Gear of the year: 2018 roadie picks from Josh Evans

Kit and components Josh couldn't get enough of this year

Every year, I set myself ambitions to take part in road racing, time trialling and a ‘cross season, and like most years, I hardly achieved any of those.


I did however travel to the most races in a season I ever have before to cover tech for BikeRadar and race news for our sister site Cyclingnews, which began in Australia at the Tour Down Under in January — finished with a non-race trip to Girona, Spain in December with Zwift.

I did manage to do some riding in between the travelling, however, and alongside some old favourites there have been some headline products I’ve ridden this year that have seriously impressed. Here are my favourite five products from this year.

Gear of the year

MAAP Team Bib 2.0 bib shorts

MAAP Team Bib 2.0 bib shorts
Josh Evans/Immediate Media

I first started wearing these bib shorts around springtime and throughout the summer they were my first-choice bib shorts every ride.

I like the simple design, the legs offer compression in the right places and the cuffs stay in position, the bib straps are lightweight so you don’t notice them even when you’re particularly hot, and the chamois is one, if not the, comfiest I’ve ever tested.

I gave the bib shorts a full five-stars in my review, but put simply, they look good, have excellent performance and are comfy. What more do you need from a pair of bib shorts?

  • £175 / €190

Stages left-sided power meter (Shimano Dura-Ace R9100 and Campagnolo H11)

I’ve been using the Campagnolo H11 crankset on my long-term test bike
Josh Evans/Immediate Media

2018 is the first year, since probably 2013, that I have consistently ridden with a power meter. I have used the Stages Left-Sided meters in both Shimano and Campagnolo guises — and the benefit of using a left only is the ability to stick it on a test bike or a borrowed bike at a trip or product launch with minimal fuss.

Dual-sided power meters will offer more accuracy and left/right balancing, but for my needs the versatility and ease of setup from the single-sided meters is a big plus.

Stages Shimano Dura-Ace R9100 left-sided power meter
Josh Evans/Immediate Media

Towards the end of this year, I’ve been tipping my toes into the virtual world of Zwift alongside getting my head around training with power and creating specific sessions.

This may not be new to a lot of you, but for someone who generally aims to just ride as hard and as long as they can, these are big movements.

I look forward to using the power meters to their maximum capability and look forward to all the racing I’ll get around to next year… right?

Shimano Dura-Ace R9100 pedals

Shimano Dura-Ace R9100 pedals
Josh Evans/Immediate Media

In terms of functionality and aesthetics, the Shimano Dura-Ace R9100 pedals are very similar to their Shimano Ultegra R8000 little brother. However, the range-topping pedals are around 10 percent lighter and, in my opinion, the best pedals on the market.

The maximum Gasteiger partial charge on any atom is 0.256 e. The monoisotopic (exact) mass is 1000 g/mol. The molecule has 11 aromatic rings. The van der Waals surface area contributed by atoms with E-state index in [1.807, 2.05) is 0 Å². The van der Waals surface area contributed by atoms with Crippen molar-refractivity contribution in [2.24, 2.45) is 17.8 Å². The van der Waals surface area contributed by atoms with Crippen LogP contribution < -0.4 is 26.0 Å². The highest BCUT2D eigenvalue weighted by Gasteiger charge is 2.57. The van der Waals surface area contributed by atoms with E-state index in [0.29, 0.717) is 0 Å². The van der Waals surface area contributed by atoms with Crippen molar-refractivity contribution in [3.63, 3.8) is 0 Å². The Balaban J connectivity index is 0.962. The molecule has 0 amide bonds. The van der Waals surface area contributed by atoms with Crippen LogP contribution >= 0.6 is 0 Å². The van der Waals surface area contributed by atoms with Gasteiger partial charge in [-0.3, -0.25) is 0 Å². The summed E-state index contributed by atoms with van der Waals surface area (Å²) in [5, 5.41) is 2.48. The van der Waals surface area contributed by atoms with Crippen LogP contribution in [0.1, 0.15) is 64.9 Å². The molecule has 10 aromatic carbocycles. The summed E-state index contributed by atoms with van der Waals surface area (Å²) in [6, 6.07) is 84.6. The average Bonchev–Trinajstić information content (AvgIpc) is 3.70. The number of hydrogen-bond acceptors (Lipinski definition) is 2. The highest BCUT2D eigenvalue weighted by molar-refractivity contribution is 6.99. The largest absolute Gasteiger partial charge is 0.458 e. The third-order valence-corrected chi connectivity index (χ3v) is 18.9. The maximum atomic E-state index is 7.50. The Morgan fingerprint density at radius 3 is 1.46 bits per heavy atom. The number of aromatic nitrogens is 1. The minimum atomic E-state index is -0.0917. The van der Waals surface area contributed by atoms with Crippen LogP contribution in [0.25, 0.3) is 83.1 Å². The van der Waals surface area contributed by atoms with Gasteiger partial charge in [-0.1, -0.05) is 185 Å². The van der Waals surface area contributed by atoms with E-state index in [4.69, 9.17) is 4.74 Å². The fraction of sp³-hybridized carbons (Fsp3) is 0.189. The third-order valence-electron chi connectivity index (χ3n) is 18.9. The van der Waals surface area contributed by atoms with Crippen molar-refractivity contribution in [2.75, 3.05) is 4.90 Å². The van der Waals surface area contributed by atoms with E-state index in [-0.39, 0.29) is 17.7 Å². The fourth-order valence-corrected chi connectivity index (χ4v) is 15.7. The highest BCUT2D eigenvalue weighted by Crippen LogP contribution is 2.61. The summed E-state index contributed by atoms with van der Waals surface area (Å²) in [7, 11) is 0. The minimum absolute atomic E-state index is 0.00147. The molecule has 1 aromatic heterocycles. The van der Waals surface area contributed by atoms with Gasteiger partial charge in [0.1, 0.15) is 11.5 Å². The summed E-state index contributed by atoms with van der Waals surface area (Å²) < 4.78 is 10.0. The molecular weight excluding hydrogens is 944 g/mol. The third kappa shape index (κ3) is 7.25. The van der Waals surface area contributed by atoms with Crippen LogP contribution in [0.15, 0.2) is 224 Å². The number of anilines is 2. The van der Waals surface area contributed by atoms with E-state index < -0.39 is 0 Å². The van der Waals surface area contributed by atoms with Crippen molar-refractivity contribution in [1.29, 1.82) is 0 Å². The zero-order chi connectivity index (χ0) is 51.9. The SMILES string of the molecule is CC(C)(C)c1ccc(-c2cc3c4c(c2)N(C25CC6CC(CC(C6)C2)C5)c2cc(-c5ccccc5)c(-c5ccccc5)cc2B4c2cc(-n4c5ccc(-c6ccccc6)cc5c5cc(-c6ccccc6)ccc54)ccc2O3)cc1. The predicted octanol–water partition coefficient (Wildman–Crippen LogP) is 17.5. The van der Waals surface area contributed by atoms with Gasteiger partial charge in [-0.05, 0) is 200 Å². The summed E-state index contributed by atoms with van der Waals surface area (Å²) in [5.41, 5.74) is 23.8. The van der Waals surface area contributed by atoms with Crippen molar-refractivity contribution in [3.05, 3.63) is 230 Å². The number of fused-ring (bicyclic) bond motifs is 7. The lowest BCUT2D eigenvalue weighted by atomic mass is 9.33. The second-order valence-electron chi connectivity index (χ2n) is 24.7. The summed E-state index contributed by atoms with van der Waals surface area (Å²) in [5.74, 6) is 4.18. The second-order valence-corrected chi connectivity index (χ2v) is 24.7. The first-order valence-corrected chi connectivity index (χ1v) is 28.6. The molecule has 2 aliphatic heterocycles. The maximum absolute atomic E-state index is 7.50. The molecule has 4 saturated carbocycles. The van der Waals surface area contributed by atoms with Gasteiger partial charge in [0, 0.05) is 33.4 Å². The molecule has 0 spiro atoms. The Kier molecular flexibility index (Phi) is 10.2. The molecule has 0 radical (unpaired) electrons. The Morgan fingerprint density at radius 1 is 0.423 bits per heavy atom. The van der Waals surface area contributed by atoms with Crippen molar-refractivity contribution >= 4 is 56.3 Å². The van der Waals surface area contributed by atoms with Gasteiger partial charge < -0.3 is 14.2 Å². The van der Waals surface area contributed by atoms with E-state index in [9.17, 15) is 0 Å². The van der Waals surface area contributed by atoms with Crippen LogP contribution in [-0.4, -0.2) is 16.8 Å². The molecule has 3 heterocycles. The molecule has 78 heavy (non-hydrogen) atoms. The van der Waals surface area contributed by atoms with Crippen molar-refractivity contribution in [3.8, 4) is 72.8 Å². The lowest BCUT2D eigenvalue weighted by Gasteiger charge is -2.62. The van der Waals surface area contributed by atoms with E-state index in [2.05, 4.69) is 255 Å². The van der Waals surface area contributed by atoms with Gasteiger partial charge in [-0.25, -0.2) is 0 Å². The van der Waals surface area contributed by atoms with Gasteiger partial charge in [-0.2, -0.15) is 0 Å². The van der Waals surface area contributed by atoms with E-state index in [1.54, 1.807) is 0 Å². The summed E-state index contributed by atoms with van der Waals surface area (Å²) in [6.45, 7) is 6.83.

The carbon-composite construction also looks as good on a Shimano Dura-Ace crankset as a Campagnolo crankset.

The pedals have needed zero maintenance throughout the year, the tensioning sprint has remained constant and the satisfying click of a new pedal has remained. I expect I’ll be sticking with these for several seasons to come.

Specialized S-Works Venge

Specialized’s new S-Works Venge
Josh Evans/Immediate Media

2018 will be known as the year of the aero bike. Well, maybe not, but there were plenty of headline aero bikes launched this year from Specialized, Trek, BMC, Cannondale, Ridley and more.

In November, I headed to the Sagan Fondo in California, which is sponsored by Specialized and Sportful among others. A member of staff at Specialized kindly lent me his personal S-Works Venge for the ride, which is a bike I’ve been eager to take for a spin since I first spotted it at the Criterium du Dauphine in June.

A quick shakedown ride (to a pub) the night before the event was staggering. Immediately you could tell this bike was the real deal. In the past I’ve ridden several aero bikes including a Scott Foil, Trek Madone, Ridley Noah, Cipollini RB1K The One, Pinarello Dogma (off the top of my head), but the new Venge felt like it was on a completely different level.

The bike encourages you to ride hard and fast and subsequently rewards your efforts. I want one!

Rudy Project Tralyx sunglasses

I rode the Rudy Project Tralyx sunglasses at the Sagan Fondo
Josh Evans/Immediate Media

I first wore these sunglasses back in the spring of 2017, and after trying several top-end sunglasses since I keep returning to these.

Sunglass shapes and designs can be very subjective, and while there are possibly more exciting sunglasses out there, these tick plenty of boxes for me.

The simple white and black frame matches almost all helmet and kit choices, and I like having sunglasses without a frame on the underside of the lenses for improved field of vision.

Rudy Project’s ImpactX Photochromic 2 lenses adapt to light conditions and are suitable for all light conditions excluding the brightest of summer days. Ample ventilation means they’ve never fogged up on me while I’ve been riding and the air is flowing over them.